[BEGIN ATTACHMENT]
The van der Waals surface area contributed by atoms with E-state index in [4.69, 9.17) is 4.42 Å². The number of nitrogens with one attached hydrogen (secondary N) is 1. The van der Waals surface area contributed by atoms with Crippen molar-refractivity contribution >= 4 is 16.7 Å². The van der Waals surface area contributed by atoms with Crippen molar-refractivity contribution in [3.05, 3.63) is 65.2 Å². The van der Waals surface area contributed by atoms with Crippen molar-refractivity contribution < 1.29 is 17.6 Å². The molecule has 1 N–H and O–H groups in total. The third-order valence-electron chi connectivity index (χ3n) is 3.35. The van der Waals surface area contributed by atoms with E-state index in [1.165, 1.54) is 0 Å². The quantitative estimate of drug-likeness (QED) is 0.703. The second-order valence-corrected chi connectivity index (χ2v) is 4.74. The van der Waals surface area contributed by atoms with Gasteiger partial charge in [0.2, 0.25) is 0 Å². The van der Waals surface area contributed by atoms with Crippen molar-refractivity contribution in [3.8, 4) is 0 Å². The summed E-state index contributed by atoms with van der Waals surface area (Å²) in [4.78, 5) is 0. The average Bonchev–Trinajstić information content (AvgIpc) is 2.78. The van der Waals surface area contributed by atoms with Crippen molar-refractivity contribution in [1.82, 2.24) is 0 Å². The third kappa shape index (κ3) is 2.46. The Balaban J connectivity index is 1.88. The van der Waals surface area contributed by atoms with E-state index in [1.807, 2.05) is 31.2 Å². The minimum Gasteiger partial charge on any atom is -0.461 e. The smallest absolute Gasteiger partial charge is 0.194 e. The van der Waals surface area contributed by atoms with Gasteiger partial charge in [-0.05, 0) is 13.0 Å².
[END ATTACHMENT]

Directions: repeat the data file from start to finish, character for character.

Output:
The van der Waals surface area contributed by atoms with E-state index in [4.69, 9.17) is 4.42 Å². The number of nitrogens with one attached hydrogen (secondary N) is 1. The van der Waals surface area contributed by atoms with Crippen molar-refractivity contribution >= 4 is 16.7 Å². The van der Waals surface area contributed by atoms with Crippen molar-refractivity contribution in [3.05, 3.63) is 65.2 Å². The van der Waals surface area contributed by atoms with Crippen molar-refractivity contribution < 1.29 is 17.6 Å². The molecule has 1 N–H and O–H groups in total. The third-order valence-electron chi connectivity index (χ3n) is 3.35. The van der Waals surface area contributed by atoms with E-state index in [1.165, 1.54) is 0 Å². The quantitative estimate of drug-likeness (QED) is 0.703. The second-order valence-corrected chi connectivity index (χ2v) is 4.74. The van der Waals surface area contributed by atoms with Gasteiger partial charge in [0.2, 0.25) is 0 Å². The van der Waals surface area contributed by atoms with Crippen molar-refractivity contribution in [3.8, 4) is 0 Å². The summed E-state index contributed by atoms with van der Waals surface area (Å²) in [4.78, 5) is 0. The average Bonchev–Trinajstić information content (AvgIpc) is 2.78. The van der Waals surface area contributed by atoms with Crippen molar-refractivity contribution in [1.82, 2.24) is 0 Å². The third kappa shape index (κ3) is 2.46. The Balaban J connectivity index is 1.88. The van der Waals surface area contributed by atoms with E-state index in [1.807, 2.05) is 31.2 Å². The minimum Gasteiger partial charge on any atom is -0.461 e. The smallest absolute Gasteiger partial charge is 0.194 e. The van der Waals surface area contributed by atoms with Gasteiger partial charge in [-0.05, 0) is 13.0 Å².